Check the Happy state:

$ happy-state

State Name:  happy

NETWORKS   Name         Type   State                                     Prefixes
  ThreadNetwork       thread      UP
    WiFiNetwork         wifi      UP

NODES      Name    Interface    Type                                          IPs
   01ThreadNode
 02BorderRouter
     03WiFiNode

It's not enough just to bring a network up—we have to add nodes to the networks. Following our topology diagram, add each node to the appropriate network(s):

$ happy-node-join 01ThreadNode ThreadNetwork
$ happy-node-join 02BorderRouter ThreadNetwork
$ happy-node-join 02BorderRouter WiFiNetwork
$ happy-node-join 03WiFiNode WiFiNetwork

Note that 02BorderRouter was added to both ThreadNetwork and WiFiNetwork. That's because as a Border Router within our HAN, this node connects the two individual networks together.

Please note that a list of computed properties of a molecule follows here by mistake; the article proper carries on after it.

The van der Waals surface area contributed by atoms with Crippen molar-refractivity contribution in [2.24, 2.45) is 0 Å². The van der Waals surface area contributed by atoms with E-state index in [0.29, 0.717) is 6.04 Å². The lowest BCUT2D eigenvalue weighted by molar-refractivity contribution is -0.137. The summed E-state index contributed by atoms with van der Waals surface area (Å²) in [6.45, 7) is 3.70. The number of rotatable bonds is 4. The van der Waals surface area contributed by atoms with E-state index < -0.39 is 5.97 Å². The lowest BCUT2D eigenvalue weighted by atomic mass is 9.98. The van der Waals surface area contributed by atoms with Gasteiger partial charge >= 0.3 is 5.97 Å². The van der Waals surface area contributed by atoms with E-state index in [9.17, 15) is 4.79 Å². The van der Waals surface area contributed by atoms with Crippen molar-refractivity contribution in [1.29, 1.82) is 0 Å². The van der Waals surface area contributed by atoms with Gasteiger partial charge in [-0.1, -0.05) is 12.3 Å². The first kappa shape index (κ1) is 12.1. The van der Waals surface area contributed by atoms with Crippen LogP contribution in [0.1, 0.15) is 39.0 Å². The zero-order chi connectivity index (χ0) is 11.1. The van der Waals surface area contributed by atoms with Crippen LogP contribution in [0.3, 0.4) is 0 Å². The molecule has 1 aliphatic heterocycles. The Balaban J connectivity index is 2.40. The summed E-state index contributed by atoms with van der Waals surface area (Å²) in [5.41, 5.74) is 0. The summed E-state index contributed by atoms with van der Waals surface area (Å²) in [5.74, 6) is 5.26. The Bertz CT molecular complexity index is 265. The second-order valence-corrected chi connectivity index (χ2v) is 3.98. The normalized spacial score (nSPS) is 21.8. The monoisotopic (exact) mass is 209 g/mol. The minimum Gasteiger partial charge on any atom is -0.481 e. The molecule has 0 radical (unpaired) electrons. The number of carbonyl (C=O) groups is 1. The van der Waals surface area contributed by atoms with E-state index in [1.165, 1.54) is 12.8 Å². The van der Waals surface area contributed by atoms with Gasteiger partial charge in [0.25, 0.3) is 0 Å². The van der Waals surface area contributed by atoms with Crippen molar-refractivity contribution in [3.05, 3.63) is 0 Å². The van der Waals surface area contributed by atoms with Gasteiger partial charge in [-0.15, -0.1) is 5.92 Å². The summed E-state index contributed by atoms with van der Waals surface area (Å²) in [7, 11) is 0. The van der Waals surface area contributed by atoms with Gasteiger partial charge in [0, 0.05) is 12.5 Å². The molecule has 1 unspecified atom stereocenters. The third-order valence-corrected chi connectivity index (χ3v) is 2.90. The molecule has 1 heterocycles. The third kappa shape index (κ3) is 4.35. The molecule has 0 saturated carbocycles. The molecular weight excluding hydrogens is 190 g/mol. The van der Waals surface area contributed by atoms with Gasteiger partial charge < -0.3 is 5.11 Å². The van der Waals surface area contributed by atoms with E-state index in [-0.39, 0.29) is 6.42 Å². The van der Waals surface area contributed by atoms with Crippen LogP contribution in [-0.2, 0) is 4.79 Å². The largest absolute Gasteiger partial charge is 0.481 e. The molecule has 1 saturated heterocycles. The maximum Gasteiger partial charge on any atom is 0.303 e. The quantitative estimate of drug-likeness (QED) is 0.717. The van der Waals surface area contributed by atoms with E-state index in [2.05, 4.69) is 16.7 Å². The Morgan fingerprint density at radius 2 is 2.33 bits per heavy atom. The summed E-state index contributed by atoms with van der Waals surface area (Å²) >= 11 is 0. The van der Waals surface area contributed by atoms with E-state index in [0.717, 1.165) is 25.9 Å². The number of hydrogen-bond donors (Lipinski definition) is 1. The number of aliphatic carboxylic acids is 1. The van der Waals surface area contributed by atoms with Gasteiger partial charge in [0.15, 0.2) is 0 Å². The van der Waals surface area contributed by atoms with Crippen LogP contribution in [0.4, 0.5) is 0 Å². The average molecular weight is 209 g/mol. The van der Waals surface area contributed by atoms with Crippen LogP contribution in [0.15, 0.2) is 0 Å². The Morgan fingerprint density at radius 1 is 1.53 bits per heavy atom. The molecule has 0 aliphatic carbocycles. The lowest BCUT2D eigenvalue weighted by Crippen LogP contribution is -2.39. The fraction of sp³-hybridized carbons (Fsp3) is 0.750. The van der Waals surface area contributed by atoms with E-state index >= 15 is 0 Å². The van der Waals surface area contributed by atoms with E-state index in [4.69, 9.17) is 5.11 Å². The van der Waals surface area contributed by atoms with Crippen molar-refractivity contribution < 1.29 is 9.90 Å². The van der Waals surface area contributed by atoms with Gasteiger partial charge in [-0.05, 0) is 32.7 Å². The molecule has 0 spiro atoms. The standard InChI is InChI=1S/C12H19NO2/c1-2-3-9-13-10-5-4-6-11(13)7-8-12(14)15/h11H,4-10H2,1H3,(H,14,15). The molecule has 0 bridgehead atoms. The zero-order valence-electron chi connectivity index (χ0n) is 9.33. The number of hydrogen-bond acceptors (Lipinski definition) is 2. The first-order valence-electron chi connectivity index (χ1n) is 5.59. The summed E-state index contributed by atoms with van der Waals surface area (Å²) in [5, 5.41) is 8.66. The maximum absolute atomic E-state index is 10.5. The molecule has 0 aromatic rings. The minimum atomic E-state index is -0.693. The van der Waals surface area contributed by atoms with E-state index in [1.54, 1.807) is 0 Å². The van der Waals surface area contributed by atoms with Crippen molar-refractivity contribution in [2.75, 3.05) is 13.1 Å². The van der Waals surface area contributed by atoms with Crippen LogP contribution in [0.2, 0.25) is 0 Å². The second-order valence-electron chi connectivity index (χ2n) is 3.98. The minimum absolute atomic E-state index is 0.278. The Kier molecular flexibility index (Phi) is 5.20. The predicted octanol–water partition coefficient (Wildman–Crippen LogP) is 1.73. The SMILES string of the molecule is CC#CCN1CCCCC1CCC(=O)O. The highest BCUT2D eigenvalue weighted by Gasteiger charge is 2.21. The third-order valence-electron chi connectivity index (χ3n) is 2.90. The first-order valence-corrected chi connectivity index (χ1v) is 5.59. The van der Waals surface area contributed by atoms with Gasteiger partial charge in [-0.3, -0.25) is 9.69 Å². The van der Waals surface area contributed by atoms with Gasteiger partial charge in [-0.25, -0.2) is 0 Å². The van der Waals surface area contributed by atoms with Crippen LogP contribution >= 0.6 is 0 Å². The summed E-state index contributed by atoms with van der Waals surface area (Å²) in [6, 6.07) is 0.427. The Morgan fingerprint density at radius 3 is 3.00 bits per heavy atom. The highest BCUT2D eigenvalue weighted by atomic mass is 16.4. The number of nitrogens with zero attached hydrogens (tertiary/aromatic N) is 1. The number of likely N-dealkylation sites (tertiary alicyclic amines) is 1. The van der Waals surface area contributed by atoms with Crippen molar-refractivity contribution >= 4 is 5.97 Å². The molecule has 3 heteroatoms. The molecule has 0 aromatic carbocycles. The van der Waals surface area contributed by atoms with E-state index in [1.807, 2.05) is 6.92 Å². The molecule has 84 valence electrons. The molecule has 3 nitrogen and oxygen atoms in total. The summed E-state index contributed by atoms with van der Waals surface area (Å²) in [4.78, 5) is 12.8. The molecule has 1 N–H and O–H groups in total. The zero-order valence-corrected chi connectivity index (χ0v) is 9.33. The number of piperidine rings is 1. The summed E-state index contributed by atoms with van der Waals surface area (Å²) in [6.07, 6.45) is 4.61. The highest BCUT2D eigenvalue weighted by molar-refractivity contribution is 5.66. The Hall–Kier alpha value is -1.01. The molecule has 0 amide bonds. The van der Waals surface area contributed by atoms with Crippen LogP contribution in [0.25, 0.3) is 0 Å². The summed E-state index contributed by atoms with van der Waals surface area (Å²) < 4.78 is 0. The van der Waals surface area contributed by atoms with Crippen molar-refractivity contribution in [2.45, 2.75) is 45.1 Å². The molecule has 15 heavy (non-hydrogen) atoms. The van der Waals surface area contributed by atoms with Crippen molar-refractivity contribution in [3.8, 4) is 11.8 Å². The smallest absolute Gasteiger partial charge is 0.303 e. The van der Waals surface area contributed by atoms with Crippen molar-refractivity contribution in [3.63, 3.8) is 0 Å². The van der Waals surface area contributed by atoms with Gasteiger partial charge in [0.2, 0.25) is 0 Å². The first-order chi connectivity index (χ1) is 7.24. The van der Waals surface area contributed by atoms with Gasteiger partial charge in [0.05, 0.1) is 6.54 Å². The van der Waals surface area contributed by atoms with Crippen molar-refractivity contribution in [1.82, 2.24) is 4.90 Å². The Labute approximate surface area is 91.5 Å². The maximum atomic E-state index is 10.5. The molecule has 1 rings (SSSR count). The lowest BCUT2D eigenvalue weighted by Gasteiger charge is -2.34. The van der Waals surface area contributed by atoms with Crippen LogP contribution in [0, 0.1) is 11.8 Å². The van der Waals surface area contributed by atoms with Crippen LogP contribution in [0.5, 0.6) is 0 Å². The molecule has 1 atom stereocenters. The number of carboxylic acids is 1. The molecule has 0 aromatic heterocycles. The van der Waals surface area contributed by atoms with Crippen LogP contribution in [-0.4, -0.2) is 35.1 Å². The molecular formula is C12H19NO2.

Check the Happy state. Each node's interfaces are up:

$ happy-state

State Name:  happy

NETWORKS   Name         Type   State                                     Prefixes
  ThreadNetwork       thread      UP
    WiFiNetwork         wifi      UP

NODES      Name    Interface    Type                                          IPs
   01ThreadNode        wpan0  thread
 02BorderRouter        wpan0  thread
                       wlan0    wifi
     03WiFiNode        wlan0    wifi

Our topology now looks like this:

The last step in bringing up our Happy network is to assign IP addresses to each interface on each node. Specify the IP prefix for a network, and Happy automatically assigns IP addresses for you.

Because the Thread protocol uses IPv6, add an IPv6 prefix to the Thread network:

$ happy-network-address ThreadNetwork 2001:db8:1:2::

Check the Happy state. The Thread interfaces on each Thread node have IP addresses:

$ happy-state

State Name:  happy